The HLPN model of the FAR is depicted in Fig. 4. Evidently, the model resembles the model of the HSM. The only notable difference is that the ICT-based place (ICT) and transition (C _ ICT) are not considered in the model of the FAR. The reason is that the replications in the FAR are solely based on the CD. The places and the corresponding mappings to the data types are shown in Tables 6 and 7, respectively in the Appendix. Tables 6 and 7 entail only the mappings and data types that have been modified from the contents of Tables 4 and 5. The modification is simply the exclusion of ICT-based data and the inclusion of the CD-based meeting quality values (against the CD-based utility), as compared to the model of the HSM. The contents and mappings for the rest of the places, alongside the flow and labels, remain the same as that of the HSM. The set of transitions T = {Ready, C _ F, C _ S _ D, C _ CD, Rel}.

Fig. 4
figure 4

HLPN model of the FAR

Table 6 Places and mappings of FAR
Table 7 Data types used in the model of FAR

Apart from Rel, the functionality of the pre- and post-conditions (formulae) for the rest of the transitions remain the same, and have not been shown (please refer to Appendix for details). The functions used in the model remain the same as the ones used for the HSM. The only difference is that the transition C _ CD employs the function FMQ _ CD to compute the forecasts of the meeting qualities of the communicating nodes. The function Comp _ CD had been used for the HSM to compute the CD-based utility. Therefore, apart from the replication process, the behavior of the model is exactly the same as that of the HSM that allows us to move on to the replication process Rel shown in (18) of Appendix. Again, the model does not check if an incoming message to a node had been previously replicated by the node.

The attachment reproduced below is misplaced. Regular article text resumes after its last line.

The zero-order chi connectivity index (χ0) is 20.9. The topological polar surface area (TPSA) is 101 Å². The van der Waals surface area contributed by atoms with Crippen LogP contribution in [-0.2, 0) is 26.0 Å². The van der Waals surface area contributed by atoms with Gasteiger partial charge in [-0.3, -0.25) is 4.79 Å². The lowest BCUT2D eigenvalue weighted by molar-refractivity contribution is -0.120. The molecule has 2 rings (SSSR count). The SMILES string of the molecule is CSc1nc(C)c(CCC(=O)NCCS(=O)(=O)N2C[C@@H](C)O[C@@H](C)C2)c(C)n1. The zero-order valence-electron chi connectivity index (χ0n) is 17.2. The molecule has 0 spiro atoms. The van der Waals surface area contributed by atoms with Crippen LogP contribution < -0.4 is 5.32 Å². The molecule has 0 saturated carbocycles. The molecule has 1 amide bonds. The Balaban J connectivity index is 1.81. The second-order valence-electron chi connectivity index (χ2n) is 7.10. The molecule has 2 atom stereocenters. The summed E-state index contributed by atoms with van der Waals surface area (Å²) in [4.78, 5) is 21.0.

4.5 Modeling and analysis of UBS

The HLPN model of the UBS is exhibited in Fig. 5. The inclusions of the place passed message list (PML) containing the PMLs of the communicating nodes and a sorted list of aggregate utilities of the communicating nodes are the modifications made to the model of the HSM. We use the mean CD and ICT values computed in Section 3, instead of the CD- and ICT-based utilities of the HSM. The modifications improve the design limitation and facilitate the flooding-based routing. The places and their data type mappings that are modified from or added to the contents of Tables 6 and 7 are shown in Tables 8 and 9, respectively in the Appendix. The aggregate utility (AU) has been added to the list of acronyms. The contents and mappings for the rest of the places, alongside the flow and labels, remain the same as that of the HSM. The set of transitions is given as T = {Ready, C _ F, C _ S _ D, C _ CD, C _ ICT, Rel}. Being an extension of the HSM, the basic communication processes and the transitions in the UBS remain the same. The detailed description of transition Rel be seen in (19) of Appendix.